Barbie’s standards for beauty affect children’s perceptions on the world


The Atlantic photo.

By Ally Grimaldi, Copy Editor

For every little girl, Barbie is the quintessential embodiment of beauty and perfection. Barbie has it all—from platinum blonde locks, flawless, chaste skin, a waist the size of her wrist to plastic boobs, permanently slanted feet, and a chipper Chihuahua in tow, there’s not much else that a girl could want. With the pressures to meet the current “trending” body type and the overwhelming white dominance in the media, you might just find yourself asking, “Doesn’t everyone want to be a Barbie girl?”

Mattel, the maker of Barbie, has long-been criticized for its lack of diversity within its dolls and for the unrealistic body standards and proportions traditional Barbie dolls promote. Up until recently, Mattel’s selection of Barbie dolls was embarrassingly limited in terms of diversity, and sales had dropped because of it. Recently, however, Mattel’s “Project Dawn” unleashed a vastly divergent Barbie line, showcasing three new body types (ranging from tall to petite to curvy) and seven different skin tones. These improvements also include a variety of contemporary hair styles and textures, and boast the addition of flat feet. According to Mattel spokeswoman, Michelle Chidoni, the new dolls allow “the product line to be a better reflection of what girls see in the world around them.”

Mattel decided to make a change after a tumultuous drop in popularity and new ownership of long-lived traditions, sparked by social media. “Kids are bombarded with images that are really just not true to nature. It can potentially damage your self-esteem or limit your world view,” said Florence Williams, George Washington University scholar. For that, Mattel prompted immediate response. Project Dawn was instilled because “we believe we have a responsibility to girls and parents to reflect a broader view of beauty,” said Senior Vice President and Global General Manager of Barbie, Evelyn Mazzocco. This change is expected to positively impact perspectives and influences on body image.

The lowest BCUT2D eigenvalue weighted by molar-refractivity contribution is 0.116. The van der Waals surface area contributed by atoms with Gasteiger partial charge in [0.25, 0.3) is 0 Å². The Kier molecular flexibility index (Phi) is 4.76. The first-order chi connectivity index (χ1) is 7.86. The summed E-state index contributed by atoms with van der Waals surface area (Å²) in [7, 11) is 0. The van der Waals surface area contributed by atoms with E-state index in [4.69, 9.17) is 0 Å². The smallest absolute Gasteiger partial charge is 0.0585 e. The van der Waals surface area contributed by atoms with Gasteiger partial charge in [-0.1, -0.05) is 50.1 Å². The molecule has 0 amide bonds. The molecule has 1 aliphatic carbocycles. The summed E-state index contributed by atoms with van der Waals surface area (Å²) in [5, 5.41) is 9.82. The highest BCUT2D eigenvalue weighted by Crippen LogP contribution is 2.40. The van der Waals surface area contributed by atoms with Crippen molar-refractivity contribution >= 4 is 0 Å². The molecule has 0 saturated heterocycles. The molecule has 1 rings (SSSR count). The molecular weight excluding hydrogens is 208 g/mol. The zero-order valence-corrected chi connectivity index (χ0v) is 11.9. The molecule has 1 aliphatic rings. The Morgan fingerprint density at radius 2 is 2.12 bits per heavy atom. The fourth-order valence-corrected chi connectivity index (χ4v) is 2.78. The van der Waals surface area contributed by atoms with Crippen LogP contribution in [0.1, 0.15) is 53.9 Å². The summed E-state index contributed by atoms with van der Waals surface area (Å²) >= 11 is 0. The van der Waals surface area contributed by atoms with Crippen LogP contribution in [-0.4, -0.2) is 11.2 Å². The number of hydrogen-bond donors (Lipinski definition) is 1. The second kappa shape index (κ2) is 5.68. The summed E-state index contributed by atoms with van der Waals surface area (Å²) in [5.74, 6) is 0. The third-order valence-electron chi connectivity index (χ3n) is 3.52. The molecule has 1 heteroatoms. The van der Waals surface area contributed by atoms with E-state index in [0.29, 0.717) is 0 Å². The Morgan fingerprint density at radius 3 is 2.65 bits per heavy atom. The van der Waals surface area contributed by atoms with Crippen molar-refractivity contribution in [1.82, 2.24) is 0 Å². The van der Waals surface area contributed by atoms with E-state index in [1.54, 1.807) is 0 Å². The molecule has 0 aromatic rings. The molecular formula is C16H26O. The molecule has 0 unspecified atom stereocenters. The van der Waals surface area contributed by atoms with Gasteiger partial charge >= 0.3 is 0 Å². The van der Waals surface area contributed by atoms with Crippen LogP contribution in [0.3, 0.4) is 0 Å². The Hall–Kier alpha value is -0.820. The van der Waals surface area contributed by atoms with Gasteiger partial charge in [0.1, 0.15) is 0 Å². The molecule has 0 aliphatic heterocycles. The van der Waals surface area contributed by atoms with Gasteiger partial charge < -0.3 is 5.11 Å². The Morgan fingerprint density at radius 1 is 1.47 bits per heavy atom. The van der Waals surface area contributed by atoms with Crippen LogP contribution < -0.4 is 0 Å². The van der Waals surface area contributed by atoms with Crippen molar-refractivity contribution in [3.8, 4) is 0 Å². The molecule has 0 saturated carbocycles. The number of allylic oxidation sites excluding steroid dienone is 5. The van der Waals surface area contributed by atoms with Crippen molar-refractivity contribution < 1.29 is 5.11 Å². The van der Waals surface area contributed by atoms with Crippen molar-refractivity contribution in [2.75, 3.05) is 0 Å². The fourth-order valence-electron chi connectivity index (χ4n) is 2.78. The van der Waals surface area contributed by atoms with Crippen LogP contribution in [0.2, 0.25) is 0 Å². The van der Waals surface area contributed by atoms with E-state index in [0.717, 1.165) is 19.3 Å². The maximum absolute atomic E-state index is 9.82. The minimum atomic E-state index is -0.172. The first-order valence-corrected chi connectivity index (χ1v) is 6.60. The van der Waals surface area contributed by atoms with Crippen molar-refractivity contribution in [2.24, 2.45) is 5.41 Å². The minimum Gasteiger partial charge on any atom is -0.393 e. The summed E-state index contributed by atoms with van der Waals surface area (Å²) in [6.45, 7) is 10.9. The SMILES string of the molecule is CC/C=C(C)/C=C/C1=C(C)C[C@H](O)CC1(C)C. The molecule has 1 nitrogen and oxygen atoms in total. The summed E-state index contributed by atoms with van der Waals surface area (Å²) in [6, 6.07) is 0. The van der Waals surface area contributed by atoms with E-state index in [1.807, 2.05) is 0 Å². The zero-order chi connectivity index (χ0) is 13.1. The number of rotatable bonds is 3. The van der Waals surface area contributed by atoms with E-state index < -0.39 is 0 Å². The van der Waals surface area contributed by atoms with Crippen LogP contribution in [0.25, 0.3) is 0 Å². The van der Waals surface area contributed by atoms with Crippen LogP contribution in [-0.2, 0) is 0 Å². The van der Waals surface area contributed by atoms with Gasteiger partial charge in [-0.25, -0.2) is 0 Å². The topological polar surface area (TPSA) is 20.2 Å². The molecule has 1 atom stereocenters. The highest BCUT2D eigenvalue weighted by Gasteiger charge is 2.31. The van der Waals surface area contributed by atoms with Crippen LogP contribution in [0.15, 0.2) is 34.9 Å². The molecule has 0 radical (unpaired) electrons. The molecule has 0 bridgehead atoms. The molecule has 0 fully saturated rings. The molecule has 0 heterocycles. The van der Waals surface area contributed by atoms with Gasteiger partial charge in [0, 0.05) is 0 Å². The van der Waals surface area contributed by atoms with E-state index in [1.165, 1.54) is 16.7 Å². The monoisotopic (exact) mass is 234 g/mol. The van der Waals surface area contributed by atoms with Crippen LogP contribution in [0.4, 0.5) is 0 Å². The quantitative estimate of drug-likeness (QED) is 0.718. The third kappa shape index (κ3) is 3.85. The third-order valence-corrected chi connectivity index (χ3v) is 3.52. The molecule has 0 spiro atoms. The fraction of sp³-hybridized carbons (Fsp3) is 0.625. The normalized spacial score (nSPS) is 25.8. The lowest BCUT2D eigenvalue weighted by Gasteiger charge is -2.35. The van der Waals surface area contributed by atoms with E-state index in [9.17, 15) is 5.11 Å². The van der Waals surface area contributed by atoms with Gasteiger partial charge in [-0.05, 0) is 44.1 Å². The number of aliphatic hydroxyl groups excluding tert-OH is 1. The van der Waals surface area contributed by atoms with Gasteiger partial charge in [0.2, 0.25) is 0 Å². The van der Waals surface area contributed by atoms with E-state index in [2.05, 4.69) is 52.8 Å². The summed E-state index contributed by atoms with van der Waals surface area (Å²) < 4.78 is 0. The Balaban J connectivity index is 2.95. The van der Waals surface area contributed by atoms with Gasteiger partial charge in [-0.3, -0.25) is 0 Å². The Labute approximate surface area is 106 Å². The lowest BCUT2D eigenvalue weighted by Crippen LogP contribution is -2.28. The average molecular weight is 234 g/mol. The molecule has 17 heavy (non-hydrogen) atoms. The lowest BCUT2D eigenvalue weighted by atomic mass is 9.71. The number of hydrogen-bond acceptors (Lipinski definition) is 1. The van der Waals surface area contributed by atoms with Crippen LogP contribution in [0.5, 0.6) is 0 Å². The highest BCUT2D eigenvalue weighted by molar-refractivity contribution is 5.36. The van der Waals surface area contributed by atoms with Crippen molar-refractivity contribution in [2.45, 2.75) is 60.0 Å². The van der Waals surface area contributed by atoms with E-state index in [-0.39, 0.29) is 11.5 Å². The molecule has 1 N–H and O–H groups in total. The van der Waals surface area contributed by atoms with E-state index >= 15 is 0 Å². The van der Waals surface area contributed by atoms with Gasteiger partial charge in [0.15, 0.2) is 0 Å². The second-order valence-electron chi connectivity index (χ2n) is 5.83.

According to Mirror Mirror, an organization that promotes eating disorder awareness, traditional Barbie would have severe health complications if she was real. The iconic doll’s proportions would translate to a height of 5’9” and a weight of 120 pounds, leaving her unable to hold up her lopsided head. Even more shockingly, Barbie’s fat content would be so low that she would not be able to menstruate.

With these disturbing proportions, the doll’s dire impact on children has long-since been called into question. According to a study conducted in 2006 by Helga Dittmar, girls who played with Barbie experienced a greater desire to be thin and reported lower body image than those who did not play with Barbie. Another study showed that one half of women aged 18-25 would rather be run over by a truck than be overweight, as stated by North Dakota State University. In fact, paired with the statistic that children as young as six can be affected by body dysmorphia, many studies have linked toys with the influence of current and future self-worth. “The Doll Test,” a study conducted by Drs. Kenneth and Mamie Clark in the 1940s discovered that toys can actually contribute to a sense of inferiority within young children. The series of experiments focused on racial perceptions in African-American children, who were asked to associate characteristics with dolls of different skin tones. The overwhelming majority of children characterized white dolls with positive attributes and assigned negative characteristics to the African-American dolls, disregarding that they were of the same race as the toys. The researchers concluded that prejudice, discrimination, and segregation created a sense of inferiority within African-American children, and that the lack of positive societal influence on their race drastically lowered their self-esteem. While set deep in the heart of the Civil Rights Movement, the Clarks’ research still stands true, and can especially be applied to a lack of seeing oneself in society.